Exhibition: Dressed to Impress – Netsuke and Japanese Men’s Fashion

Exhibition dates: 4 November 2017 – 22 April 2018

This exhibition at the Museum of East Asian Art (MEAA) in Bath, held in partnership with the British Museum, explores the intricate accessories worn by Japanese men during the Edo period (16151868). Netsuke are a form of miniature Japanese sculpture that were primarily functional, but that evolved into an important art form.

The exhibition features a selection of netsuke, chosen from over 2,300 in the British Museum’s collection, with more pieces added from MEAA’s collection to show the range and beauty of these objects and their excellent craftsmanship. Netsuke come in a variety of forms and materials such as wood, ivory and porcelain. The beauty of these objects is in their individuality, and is reflected in the variety of the netsuke on show: a goldfish, a Chinese boy holding a lion mask and a drum and fox’s mask (pictured above). Also on display will be a number of inro (cases for holding small objects), a sword and smoking accessories.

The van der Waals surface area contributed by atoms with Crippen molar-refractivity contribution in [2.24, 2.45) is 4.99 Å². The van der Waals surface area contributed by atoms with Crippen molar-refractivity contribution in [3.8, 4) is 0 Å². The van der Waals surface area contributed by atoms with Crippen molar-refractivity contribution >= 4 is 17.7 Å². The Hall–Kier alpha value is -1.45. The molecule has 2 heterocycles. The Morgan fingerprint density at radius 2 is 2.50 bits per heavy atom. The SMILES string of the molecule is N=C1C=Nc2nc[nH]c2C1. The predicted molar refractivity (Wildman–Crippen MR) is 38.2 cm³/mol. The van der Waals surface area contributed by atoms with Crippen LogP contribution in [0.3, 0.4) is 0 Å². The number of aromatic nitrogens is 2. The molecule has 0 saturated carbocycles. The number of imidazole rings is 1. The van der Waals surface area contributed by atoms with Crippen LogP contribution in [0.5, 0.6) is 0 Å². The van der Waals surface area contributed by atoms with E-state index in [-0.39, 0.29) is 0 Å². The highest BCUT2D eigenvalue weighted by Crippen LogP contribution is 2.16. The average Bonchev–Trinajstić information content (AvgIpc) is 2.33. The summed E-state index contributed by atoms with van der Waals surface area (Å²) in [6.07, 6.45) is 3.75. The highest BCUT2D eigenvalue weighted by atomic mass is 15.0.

The exhibition places the netsuke and other objects in context with a sword and bespoke male kimono to demonstrate how they were worn as a complete outfit in the eighteenth century.

For more information, visit the website of the Museum of East Asian Art, Bath, UK.

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Exhibition: Red – Culture, History and Craftsmenship

MEAA - Red

Exhibition dates: 25 June 2016 – 12 February 2017

The colour red has a strong affiliation with China and has played an important role in Chinese culture for centuries. The colour remains significant to the Chinese today. It is the primary colour on the flag of People’s Republic of China, and is seen everywhere during the Lunar New Year.

Most objects in the collection at the Museum of East Asian Art are of Chinese origin. Many are decorated with red colours, including ceramics, lacquerware, prints and paintings. This exhibition presents the materials used to produce red colours, explains the symbolism of the colour red and explores the rapid advancement of red wares during the Ming dynasty (1368–1644).

For more information, visit the website of the Museum of East Asian Art, Bath, UK.